Despite having 30 pages to wrap up loose ends from his recent stint on the main Buffy book, Jeremy Lambert’s epilogue feels a bit rushed and as MacGuffins go, the Godeater is erm… it’s a lot of exposition and I don’t even know if it actually makes much sense, but hey, your mileage may vary. There are some nice horror movie reference bits though, so that’s always fun, considering that playing with the genre is what BtVS always seemed to do well. The artwork by Claudia Balboni provides some visual continuity with their style matching up quite nicely with the artwork from the final arc. Raúl Angulo’s colorwork is topnotch as usual, and the mood lighting is particularly commendable in this story.
With the shorter stories, there’s much more variety with the artwork but they do seem to go well with the tone of each story. “Wondrous and Surprising Magic” brings back one of the Buffyverse’s most beloved couples. I won’t spoil it here, but the title seems a dead giveaway. Lilah Sturges writes a sweet story about blossoming love, and the artwork by Claire Roe captures that spirit beautifully. The colors by Roman Titov show he totally understood the assignment; the candlelit glow diffused by crystals is sublime. A sidenote: There’s also a whole random discussion about vampire clothing turning to dust, because why not poke some fun at the metaphysics of the show.
In “Is This What I Wanted,” Danny Lore takes us along with Xander as he began his summer road trip after graduation. This appears to be the Xander from the TV show continuity as he does make some Season 3 references. It’s got ‘90s lingo and fashions, but more importantly, it’s got a deft examination of toxic masculinity and it a bit helps to rehabilitate Xander’s image a bit, in light of more recent and evolved views on gender. The artwork by Marianna Ignazzi captures the essence of a young Xander really well and his gumption and naivete come across nicely. The colorwork by Mattia Iacono complements Ignazzi’s clean linework and while the color palette is pretty limited here, it’s used effectively.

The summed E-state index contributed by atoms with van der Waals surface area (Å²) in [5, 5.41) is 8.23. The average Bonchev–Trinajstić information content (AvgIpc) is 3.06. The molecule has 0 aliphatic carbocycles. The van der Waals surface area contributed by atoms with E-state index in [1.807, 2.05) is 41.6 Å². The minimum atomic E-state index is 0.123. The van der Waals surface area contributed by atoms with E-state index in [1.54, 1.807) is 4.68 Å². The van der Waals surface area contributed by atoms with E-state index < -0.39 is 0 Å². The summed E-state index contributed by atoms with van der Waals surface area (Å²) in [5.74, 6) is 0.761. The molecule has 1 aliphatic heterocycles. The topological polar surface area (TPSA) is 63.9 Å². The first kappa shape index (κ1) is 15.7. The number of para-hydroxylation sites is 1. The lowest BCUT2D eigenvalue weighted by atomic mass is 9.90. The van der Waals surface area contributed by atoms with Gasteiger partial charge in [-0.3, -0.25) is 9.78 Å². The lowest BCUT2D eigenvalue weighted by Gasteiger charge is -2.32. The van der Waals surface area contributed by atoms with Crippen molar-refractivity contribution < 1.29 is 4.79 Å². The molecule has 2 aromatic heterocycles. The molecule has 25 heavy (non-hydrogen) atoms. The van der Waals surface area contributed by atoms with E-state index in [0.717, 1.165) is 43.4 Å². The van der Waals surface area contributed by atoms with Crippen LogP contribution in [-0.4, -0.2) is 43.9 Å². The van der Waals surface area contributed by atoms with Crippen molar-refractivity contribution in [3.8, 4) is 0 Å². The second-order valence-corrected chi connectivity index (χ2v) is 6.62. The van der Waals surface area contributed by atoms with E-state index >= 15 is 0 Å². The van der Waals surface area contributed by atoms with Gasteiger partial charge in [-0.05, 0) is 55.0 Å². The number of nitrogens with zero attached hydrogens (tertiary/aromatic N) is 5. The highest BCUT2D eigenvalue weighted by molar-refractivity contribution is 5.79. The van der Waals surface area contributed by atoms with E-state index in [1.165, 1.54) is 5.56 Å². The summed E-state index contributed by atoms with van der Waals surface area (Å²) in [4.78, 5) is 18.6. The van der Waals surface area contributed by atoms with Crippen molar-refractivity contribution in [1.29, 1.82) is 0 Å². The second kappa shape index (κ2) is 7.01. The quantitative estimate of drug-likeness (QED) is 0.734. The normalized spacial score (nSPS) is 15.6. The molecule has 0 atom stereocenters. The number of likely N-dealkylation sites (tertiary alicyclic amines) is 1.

Casey Gilly (who most recently wrote the Buffy the Last Vampire Slayer miniseries) pens “Mirrors Don’t Lie,” a yarn about, would you guess it, a very narcissistic version of Spike. In this story, Spike meets a powerful woman who shows him a possible future and urges him to straighten up and be worthy of his destiny. The artwork by Bayleigh Underwood is divine; the disco-era references, the sass, the energy… it all just works here. Heather Breckel’s colorwork should absolutely get a shout-out here as it really seems to exude BDE (erm… “Big Disco Energy”).
Finally, in a slightly surprising turn of events, but maybe not so much if you’ve been paying attention to the multiverse Slayers, we get an examination of the trauma of heavy expectations on youth in “Trust the Process.” While seemingly out of place at first, its place in the multiverse is solidified by the end. Sarah Gailey turns out a sensitive script that is effectively translated to page by Carlos Olivares. Olivares’ visuals kinda remind me of a darker take on cherubic children’s book illustrations, which I feel seem apt given the material here. Valentina Pinto does the art justice, nailing that darker aesthetic with a grungy sensibility.
It's noteworthy that all the stories are lettered by Ed Dukeshire, and it’s amazing to me that while the consistency of quality is high, he manages to adapt to the different story styles. Dukeshire really is at the top of his game, and we’re all just lucky to witness his amazingness.
Overall, I think there’s a little bit for every fan of the Buffyverse in here. Whether it’s canon continuity or hopeful fanfic, this 25th anniversary edition celebrates fandom, and I only wish that we got a more cohesive piece out of this.
Creative Team: Jeremy Lambert, Lilah Sturges, Danny Lore, Casey Gilly, Sarah Gailey (writers), Claudia Balboni, Claire Roe, Marianna Ignazzi, Bayleigh Underwood, Carlos Olivares (artists), Raúl Angulo, Roman Titov, Mattia Iacono, Heather Breckel, Valentina Pinto (colorists), Ed Dukeshire (letterer)
Publisher: BOOM! Studios
Click here to purchase.